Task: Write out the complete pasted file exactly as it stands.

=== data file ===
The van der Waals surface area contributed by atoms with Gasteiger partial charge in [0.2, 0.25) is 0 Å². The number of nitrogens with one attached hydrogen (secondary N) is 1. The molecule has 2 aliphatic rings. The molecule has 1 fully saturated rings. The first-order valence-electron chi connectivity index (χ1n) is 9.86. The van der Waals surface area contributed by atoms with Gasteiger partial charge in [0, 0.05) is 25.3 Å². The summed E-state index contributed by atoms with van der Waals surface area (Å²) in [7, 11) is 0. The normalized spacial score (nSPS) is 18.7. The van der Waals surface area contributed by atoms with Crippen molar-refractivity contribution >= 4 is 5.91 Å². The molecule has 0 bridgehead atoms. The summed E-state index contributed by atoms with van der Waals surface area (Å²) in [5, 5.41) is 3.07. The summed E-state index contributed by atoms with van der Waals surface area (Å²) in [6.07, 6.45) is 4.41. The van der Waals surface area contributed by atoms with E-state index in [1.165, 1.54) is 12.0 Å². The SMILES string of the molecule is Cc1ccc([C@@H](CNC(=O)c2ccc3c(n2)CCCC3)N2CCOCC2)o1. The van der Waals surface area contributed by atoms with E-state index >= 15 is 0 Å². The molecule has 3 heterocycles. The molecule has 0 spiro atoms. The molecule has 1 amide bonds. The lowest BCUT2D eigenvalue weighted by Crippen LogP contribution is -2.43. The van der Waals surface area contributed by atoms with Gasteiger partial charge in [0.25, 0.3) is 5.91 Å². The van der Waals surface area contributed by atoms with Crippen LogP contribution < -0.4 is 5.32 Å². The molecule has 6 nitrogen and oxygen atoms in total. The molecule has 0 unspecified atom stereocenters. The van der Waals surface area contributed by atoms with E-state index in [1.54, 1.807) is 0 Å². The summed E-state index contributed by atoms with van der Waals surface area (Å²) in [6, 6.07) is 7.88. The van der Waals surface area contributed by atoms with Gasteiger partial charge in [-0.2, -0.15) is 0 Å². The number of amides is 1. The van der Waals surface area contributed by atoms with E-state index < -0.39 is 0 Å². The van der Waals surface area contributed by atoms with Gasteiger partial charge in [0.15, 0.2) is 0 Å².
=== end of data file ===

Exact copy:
The van der Waals surface area contributed by atoms with Gasteiger partial charge in [0.2, 0.25) is 0 Å². The number of nitrogens with one attached hydrogen (secondary N) is 1. The molecule has 2 aliphatic rings. The molecule has 1 fully saturated rings. The first-order valence-electron chi connectivity index (χ1n) is 9.86. The van der Waals surface area contributed by atoms with Gasteiger partial charge in [0, 0.05) is 25.3 Å². The summed E-state index contributed by atoms with van der Waals surface area (Å²) in [7, 11) is 0. The normalized spacial score (nSPS) is 18.7. The van der Waals surface area contributed by atoms with Crippen molar-refractivity contribution >= 4 is 5.91 Å². The molecule has 0 bridgehead atoms. The summed E-state index contributed by atoms with van der Waals surface area (Å²) in [5, 5.41) is 3.07. The summed E-state index contributed by atoms with van der Waals surface area (Å²) in [6.07, 6.45) is 4.41. The van der Waals surface area contributed by atoms with E-state index in [1.165, 1.54) is 12.0 Å². The SMILES string of the molecule is Cc1ccc([C@@H](CNC(=O)c2ccc3c(n2)CCCC3)N2CCOCC2)o1. The van der Waals surface area contributed by atoms with E-state index >= 15 is 0 Å². The molecule has 3 heterocycles. The molecule has 0 spiro atoms. The molecule has 1 amide bonds. The lowest BCUT2D eigenvalue weighted by Crippen LogP contribution is -2.43. The van der Waals surface area contributed by atoms with Gasteiger partial charge in [0.25, 0.3) is 5.91 Å². The van der Waals surface area contributed by atoms with Crippen LogP contribution < -0.4 is 5.32 Å². The molecule has 6 nitrogen and oxygen atoms in total. The molecule has 0 unspecified atom stereocenters. The van der Waals surface area contributed by atoms with E-state index in [1.54, 1.807) is 0 Å². The summed E-state index contributed by atoms with van der Waals surface area (Å²) in [6, 6.07) is 7.88. The van der Waals surface area contributed by atoms with Gasteiger partial charge in [-0.2, -0.15) is 0 Å². The number of amides is 1. The van der Waals surface area contributed by atoms with E-state index < -0.39 is 0 Å². The van der Waals surface area contributed by atoms with Gasteiger partial charge in [0.15, 0.2) is 0 Å².